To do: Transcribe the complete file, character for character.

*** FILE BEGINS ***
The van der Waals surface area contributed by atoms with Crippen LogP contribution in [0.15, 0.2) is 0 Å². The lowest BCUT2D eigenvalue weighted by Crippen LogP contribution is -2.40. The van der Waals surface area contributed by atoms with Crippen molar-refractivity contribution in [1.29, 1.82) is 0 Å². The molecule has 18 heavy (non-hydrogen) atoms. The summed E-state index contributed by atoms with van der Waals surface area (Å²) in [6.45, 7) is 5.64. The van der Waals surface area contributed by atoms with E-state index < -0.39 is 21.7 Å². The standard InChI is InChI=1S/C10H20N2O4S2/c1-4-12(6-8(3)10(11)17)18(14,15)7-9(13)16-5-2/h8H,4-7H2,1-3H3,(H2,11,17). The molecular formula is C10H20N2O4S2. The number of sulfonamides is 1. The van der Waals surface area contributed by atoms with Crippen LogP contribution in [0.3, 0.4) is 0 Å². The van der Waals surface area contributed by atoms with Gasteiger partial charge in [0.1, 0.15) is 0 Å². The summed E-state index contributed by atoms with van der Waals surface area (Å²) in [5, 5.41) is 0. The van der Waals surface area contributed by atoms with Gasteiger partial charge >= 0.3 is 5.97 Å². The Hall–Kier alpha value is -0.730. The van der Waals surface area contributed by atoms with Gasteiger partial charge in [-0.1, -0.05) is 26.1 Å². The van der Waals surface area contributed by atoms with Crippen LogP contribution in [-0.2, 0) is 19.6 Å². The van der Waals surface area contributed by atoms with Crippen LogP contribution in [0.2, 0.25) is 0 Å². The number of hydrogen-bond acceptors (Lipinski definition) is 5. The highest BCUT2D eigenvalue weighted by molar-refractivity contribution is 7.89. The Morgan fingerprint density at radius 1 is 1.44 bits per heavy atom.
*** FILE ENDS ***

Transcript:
The van der Waals surface area contributed by atoms with Crippen LogP contribution in [0.15, 0.2) is 0 Å². The lowest BCUT2D eigenvalue weighted by Crippen LogP contribution is -2.40. The van der Waals surface area contributed by atoms with Crippen molar-refractivity contribution in [1.29, 1.82) is 0 Å². The molecule has 18 heavy (non-hydrogen) atoms. The summed E-state index contributed by atoms with van der Waals surface area (Å²) in [6.45, 7) is 5.64. The van der Waals surface area contributed by atoms with E-state index < -0.39 is 21.7 Å². The standard InChI is InChI=1S/C10H20N2O4S2/c1-4-12(6-8(3)10(11)17)18(14,15)7-9(13)16-5-2/h8H,4-7H2,1-3H3,(H2,11,17). The molecular formula is C10H20N2O4S2. The number of sulfonamides is 1. The van der Waals surface area contributed by atoms with Crippen LogP contribution in [0.3, 0.4) is 0 Å². The van der Waals surface area contributed by atoms with Gasteiger partial charge in [0.1, 0.15) is 0 Å². The summed E-state index contributed by atoms with van der Waals surface area (Å²) in [5, 5.41) is 0. The van der Waals surface area contributed by atoms with Gasteiger partial charge >= 0.3 is 5.97 Å². The Hall–Kier alpha value is -0.730. The van der Waals surface area contributed by atoms with Gasteiger partial charge in [-0.1, -0.05) is 26.1 Å². The van der Waals surface area contributed by atoms with Crippen LogP contribution in [-0.2, 0) is 19.6 Å². The van der Waals surface area contributed by atoms with Crippen LogP contribution in [0.2, 0.25) is 0 Å². The number of hydrogen-bond acceptors (Lipinski definition) is 5. The highest BCUT2D eigenvalue weighted by molar-refractivity contribution is 7.89. The Morgan fingerprint density at radius 1 is 1.44 bits per heavy atom.